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Electronic Design

Information Overload: Good News Or Bad News?

As an engineer, you're constantly bombarded with information. It comes from all directions—the industry, your company, your field of specialization, your colleagues, your competitors, your customers, your vendors, conferences, publications, radio, TV, and...did I leave anyone or anything out? A plethora of information lies right at your fingertips.

Of course, that's the good news. You want and need that information to complete your job. In an info-age economy, what you know is critical—intellectual property, if you will. What you don't know could hurt you, too. So yes, even though you're in the midst of a blizzard of facts and figures, opinions, projections, and other data, you must learn how to deal with it.

The bad news is there's so much information out there, we get buried because we don't have the time to absorb it all. We don't have a good system for organizing it, either. The key to getting the full benefit from the wonderful, rich resources available to us is turning that data into real knowledge. Once you read the data and acquire it, your brain will eventually make sense out of it all and translate it into a working knowledge. As we all know, knowledge is power. Or as I like to say, applying the knowledge is where the real power lies.

Those of us at Electronic Design like to think we're helping you, our readers, to solve this problem rather than just being another part of it. Our job is to acquire gobs of the latest information on products, techniques, companies, the industry, trends, and the like, and then condense, summarize, and boil it all down into a concise presentation that will give you what you need to know in the least amount of time. This is efficiency in the time-info space.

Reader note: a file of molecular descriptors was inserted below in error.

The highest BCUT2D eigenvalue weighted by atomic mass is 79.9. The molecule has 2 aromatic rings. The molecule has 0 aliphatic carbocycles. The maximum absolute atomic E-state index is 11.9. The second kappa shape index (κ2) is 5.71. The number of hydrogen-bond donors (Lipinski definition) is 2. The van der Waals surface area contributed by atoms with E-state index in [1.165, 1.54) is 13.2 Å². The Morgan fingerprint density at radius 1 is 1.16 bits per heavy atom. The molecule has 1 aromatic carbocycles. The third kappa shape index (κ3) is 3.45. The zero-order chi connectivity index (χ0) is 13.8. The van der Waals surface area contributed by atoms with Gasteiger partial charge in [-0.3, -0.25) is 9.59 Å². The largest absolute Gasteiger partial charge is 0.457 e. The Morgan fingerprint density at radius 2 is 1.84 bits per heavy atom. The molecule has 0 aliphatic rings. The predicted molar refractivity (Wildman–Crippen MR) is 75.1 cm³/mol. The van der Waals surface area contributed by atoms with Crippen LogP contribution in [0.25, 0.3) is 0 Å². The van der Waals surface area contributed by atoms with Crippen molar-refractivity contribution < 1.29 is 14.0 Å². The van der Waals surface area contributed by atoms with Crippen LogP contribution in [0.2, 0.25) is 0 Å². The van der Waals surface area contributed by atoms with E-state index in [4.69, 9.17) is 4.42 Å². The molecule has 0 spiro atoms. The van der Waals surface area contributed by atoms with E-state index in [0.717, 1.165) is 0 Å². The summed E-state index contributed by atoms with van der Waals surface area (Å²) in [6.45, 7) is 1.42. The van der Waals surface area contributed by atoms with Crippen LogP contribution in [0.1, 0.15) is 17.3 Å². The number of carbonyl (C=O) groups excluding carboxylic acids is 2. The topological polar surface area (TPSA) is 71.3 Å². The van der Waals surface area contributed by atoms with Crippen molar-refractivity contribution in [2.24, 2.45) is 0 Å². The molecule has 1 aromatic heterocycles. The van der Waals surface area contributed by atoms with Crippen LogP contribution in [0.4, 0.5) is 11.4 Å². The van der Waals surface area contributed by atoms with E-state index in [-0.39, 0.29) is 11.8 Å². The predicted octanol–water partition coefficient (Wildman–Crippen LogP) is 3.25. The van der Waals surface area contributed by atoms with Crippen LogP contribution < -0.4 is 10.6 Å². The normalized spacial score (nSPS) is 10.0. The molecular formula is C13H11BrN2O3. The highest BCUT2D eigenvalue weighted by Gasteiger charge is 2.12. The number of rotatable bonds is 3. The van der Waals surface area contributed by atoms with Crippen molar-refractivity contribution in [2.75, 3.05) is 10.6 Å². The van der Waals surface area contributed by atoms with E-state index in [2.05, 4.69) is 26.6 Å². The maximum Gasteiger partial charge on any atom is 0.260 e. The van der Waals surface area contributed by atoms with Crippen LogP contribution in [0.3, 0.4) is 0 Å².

While we're trying to assist with the info blitz, you can do a few things to help yourself. Usually, we're all just so busy trying to accomplish our jobs, we don't have time to get organized. But if you take a bit of time to get a handle on all of that great information, you will reap big rewards in the end. Here are some things you can do right now to improve your current situation:

  1. Realize you can never have or know it all. That doesn't mean you should give up on acquiring more info. Keep at it, but relax because you will never absorb 100% of it.
  2. Identify your specific info needs. Zero in on one or more topics you must know about or track. That's sort of like setting goals. If you don't know where you're going, how will you know when you arrive?
  3. Seek out more sources. Yes, pile it on higher and deeper. As it turns out, the more sources you have, the clearer a picture you will have of the actual knowledge you're seeking. Try to find diverse sources as well as sources that summarize things to access the data quickly.
  4. Focus. As you read or scan the various info sources, seek out your target topics. After you have pinpointed one or more subjects, you will begin to see what you're looking for. Your mind is a marvelous filter once you get it focused.
  5. File your information. Set up file folders to accept article tearouts from magazines, printouts from Internet searches, catalogs, brochures, data sheets, white papers, and so on. Sort through your data sources daily to prevent them from piling up, and then let your files grow. When you really need the data, like for a report, presentation, proposal, or whatever, you can whip it out to read and organize and learn what additional info you will need.

If this whole thing sounds too simple and obvious, maybe that's why you're not doing it now. Yet it's the technique used by major researchers everywhere and every intelligence agency in the world. Give it a try. It really works.

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